Of course all of Stephen King's books are connected to the Dark Tower. What the Dark Tower IS is a metaphor for life, specifically the life of Stephen King. Just like life, the Tower and all the worlds sprang forth without explanation from the magic of the prim. Originally, the tower was supported by magic, but eventually as the magic faded, it was propped up by reason and science. In childhood, everything is magic and the world is full of wonder. As we grow this worldview is replaced by a reasoned replacement. Science and knowledge replaces faith and superstition. The beams are created. Roland clearly represents the stoic, persistence of faith in things working out as they should. The Crimson King clearly represents the mad, self-destructive side of King's personality. The breakers represent many things that are trying to bring the tower down; substance abuse, age, sickness, injury, etc.....There is no illusion in the story that the Tower is not teetering and eventually it will fall, as each of us must eventually come to the clearing at the end of the path. However, the journey of the Ka-Tet represents the quest to find God, to have answers, to achieve a degree of immortality. And by capturing the tale in the symbolic, intriguing, and exciting way that Stephen King has, he has preserved this view of the multiverse for his constant readers, thus achieving a sort of quasi immortality. Or maybe I'm wrong.....what do you think?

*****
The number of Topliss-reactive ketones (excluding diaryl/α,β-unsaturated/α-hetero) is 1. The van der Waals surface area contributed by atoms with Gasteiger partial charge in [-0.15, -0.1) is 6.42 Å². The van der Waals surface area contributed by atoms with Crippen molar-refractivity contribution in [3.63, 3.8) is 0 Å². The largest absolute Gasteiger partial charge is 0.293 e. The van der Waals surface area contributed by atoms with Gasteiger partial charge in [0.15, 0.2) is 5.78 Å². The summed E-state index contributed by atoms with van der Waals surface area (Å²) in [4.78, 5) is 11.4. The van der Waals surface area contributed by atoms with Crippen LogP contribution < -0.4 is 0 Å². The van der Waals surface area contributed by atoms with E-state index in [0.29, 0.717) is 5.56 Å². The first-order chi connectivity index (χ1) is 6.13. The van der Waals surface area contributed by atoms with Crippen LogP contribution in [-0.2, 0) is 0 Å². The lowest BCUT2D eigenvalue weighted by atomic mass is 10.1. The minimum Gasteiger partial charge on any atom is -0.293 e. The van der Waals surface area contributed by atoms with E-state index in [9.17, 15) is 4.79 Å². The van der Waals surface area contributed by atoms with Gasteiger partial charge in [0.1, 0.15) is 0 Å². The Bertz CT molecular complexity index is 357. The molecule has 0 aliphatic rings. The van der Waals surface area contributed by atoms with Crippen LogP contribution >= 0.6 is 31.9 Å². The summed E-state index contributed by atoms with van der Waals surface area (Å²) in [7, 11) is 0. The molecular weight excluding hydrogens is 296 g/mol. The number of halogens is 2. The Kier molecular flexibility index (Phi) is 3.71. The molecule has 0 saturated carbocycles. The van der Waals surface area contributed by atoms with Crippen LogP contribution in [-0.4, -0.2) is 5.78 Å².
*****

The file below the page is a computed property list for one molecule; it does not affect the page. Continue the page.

...quite well reasoned...and I say welcome!...